Thursday, December 30, 2010

always the 'special duty'

Today at Brandy Station: December 30, 1863

Soldiers are always tasked with details. Police the grounds, picket duty, guard duty, stable duty, trash, etc... the list goes on and on. Today the 91st Pennsylvania published a list of soldiers in the regiment whom had been detailed to support the regimental leadership.

Henry Schaefer (Co. A)was detailed to Colonel Gregory to act as hostler.
John Costner (A) was cooking for his company commander, Captain Gregory.
Ed. Gamble (B) was cooking for his company commander, Lt. Kayser.
Joseph M. Johns[t]on (D) was cooking for Lt. Col Sinex.
Joesph Rementer (E) was cooking for his company commander, Captain Hall.
Henry Dunn (I) was cooking for his company commander, Lt. Donnell.

A hostler is a groom or stableman. Schaefer's mission in life was the care and feeding of Colonel Gregory's horses. It has to be assumed that the others had some skill in the preparation of meals. Gamble would be wounded at Petersburg in June 1864, the others survived the war.

These men had been detailed to these tasks within the last three months.

It should also be noted that Sergt David F. Mansfield (Co F) was detailed today to duty in the ambulance train, relieving Sargent John Hammill.

Friday, December 24, 2010

"I took care of a friend"

Today at Brandy Station: December 24, 1863

From the diary of William Owen, 86th New York Infantry:

"Dec. 24. Stayed in camp. I took care of my sick friend Asa."

There is little better that you can do on Christmas Eve.

Asa is likely Asa Croos, who was wounded at Orange Grove on November 27, 1863. Croos survived the war. Owen also survived. He was captured on May 10, 1864 along the Po River and would spend nine months in a POW camp.

William Owen's diary can be found at:

Saturday, December 18, 2010

"Shot to death by musketry"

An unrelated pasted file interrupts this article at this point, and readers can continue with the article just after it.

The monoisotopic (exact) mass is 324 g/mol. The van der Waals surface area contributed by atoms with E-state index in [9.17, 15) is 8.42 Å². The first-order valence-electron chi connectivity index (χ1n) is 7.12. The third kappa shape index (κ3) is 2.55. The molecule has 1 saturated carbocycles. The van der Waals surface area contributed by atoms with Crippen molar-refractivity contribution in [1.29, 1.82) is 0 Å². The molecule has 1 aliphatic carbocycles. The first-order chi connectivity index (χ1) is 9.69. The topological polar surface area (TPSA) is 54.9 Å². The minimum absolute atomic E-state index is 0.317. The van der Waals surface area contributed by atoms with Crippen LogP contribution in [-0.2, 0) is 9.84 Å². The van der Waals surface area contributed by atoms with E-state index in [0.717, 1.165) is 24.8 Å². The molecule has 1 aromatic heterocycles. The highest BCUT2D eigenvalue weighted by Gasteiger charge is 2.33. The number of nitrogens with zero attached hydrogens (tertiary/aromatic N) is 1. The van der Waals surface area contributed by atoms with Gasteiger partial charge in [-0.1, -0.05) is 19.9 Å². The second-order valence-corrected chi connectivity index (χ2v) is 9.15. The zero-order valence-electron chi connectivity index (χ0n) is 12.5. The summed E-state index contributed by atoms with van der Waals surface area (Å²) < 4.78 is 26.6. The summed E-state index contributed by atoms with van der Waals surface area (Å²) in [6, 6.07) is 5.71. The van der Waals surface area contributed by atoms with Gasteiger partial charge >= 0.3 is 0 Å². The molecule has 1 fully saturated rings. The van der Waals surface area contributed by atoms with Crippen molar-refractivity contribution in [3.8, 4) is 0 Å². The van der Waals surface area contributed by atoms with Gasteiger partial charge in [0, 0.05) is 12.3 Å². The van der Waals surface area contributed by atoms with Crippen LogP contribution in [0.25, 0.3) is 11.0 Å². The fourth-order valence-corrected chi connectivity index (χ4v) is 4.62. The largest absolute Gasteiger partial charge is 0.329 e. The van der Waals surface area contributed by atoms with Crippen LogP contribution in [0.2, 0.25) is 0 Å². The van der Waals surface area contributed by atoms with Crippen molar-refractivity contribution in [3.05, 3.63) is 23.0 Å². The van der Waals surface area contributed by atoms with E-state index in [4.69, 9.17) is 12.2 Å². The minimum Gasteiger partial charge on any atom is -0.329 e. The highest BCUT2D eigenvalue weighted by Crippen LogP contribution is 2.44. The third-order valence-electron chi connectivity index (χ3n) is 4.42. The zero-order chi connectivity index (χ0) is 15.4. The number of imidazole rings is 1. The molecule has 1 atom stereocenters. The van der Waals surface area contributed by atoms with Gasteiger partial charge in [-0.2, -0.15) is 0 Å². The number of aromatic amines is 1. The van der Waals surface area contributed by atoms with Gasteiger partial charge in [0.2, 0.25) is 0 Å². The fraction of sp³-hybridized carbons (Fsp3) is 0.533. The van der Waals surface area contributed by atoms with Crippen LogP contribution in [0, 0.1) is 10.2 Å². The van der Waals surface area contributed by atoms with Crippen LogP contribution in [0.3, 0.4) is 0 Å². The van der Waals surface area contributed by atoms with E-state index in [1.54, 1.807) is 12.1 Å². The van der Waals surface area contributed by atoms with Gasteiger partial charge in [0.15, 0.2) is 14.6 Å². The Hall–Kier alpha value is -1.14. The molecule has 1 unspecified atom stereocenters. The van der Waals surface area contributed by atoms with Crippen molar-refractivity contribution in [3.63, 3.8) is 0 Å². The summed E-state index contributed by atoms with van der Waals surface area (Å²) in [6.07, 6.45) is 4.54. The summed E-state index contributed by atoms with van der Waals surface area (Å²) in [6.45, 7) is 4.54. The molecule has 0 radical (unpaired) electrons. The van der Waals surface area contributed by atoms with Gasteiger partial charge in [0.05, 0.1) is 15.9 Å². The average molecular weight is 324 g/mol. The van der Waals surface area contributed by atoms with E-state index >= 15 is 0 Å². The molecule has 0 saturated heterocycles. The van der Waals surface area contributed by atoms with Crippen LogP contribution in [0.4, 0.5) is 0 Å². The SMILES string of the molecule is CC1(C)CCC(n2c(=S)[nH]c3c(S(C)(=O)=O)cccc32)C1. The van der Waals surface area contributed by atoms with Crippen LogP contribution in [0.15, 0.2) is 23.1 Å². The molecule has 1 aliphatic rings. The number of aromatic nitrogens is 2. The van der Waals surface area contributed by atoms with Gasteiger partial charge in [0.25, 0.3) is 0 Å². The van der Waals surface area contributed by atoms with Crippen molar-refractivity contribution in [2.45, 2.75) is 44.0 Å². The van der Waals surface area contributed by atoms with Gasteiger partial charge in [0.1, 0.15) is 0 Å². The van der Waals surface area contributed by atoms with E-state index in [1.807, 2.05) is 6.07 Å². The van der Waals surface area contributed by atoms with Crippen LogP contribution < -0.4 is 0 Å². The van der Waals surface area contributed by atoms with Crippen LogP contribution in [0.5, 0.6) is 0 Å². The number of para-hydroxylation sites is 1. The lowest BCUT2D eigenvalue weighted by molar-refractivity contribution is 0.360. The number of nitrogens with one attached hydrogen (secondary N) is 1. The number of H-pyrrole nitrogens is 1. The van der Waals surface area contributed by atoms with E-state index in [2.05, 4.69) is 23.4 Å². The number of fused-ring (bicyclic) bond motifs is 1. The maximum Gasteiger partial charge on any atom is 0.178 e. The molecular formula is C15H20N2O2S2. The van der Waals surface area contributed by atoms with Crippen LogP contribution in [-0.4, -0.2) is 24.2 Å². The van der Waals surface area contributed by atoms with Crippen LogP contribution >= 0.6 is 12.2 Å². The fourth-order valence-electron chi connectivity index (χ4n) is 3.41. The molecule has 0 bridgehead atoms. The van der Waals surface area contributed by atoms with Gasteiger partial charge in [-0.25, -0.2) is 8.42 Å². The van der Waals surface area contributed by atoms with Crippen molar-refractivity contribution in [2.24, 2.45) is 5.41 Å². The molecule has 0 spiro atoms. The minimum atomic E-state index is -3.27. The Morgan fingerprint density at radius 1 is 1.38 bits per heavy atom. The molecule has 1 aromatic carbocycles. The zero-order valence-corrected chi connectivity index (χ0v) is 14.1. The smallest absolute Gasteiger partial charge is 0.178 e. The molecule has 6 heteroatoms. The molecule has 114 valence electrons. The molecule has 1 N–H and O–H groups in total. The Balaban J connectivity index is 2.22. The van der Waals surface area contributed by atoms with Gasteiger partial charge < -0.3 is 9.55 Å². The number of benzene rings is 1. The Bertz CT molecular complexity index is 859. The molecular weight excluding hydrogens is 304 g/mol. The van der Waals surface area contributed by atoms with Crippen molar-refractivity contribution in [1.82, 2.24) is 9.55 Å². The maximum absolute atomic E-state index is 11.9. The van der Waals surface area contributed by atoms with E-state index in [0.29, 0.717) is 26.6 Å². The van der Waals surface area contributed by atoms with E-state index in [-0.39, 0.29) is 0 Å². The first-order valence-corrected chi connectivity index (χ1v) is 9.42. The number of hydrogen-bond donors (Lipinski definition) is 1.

Today at Brandy Station: December 18, 1863

On this day, five soldiers in the Army of the Potomac were shot for desertion.

John Tegue, 5th Vermont Infantry
George E. Blowers, 2nd Vermont Infantry
William H Devoe, 57th New York Infantry
Winslow N. Allen, 76th New York Infantry
John McMann, 11th U.S. Infantry

All are interesting and unique stories. But I will just discuss one, Winslow Allen. Maybe next year I will detail one or more of the others.

In today's terms, I would submit that Allen would be considered a winner of the infamous 'Darwin Award'. Originally in Company H of the 76th NY, he deserted in the spring of 1862 when the regiment was in Washington. On September 27, 1863, Company H of the 76th received eight new recruits and yup, Allen was one of the recruits. Yes I said he deserted from and rejoined the same company.

As the story goes..."He was possessed of a beautiful wife and one child, but, tempted by the bounty of three hundred dollars, he had sold himself as a substitute, trusting to fortune to make his escape again. As he was marched by the sergeant down the company street, though dark, his voice was recognized by his former comrades. This coming to the ears of the officers, he was arrested and placed in confinement to await his trial for desertion."

The trial and forlorn hope for appeal followed. On this fateful day:

"As they marched to the mournful measure of the death march, and neared the fatal spot where the rough coffin and gaping grave were waiting to receive their victim, he seemed suddenly struck with terror, and, seizing the Captain's [Swan] hand with a vice-like grasp, thus remained until they arrived at the coffin. Around him were formed his companions whom he had deserted. The grave which was to receive him as a loathsome criminal, was fresh beside him. It was a severe test of his physical courage. To none but the Captain was there the exhibition of the least emotion.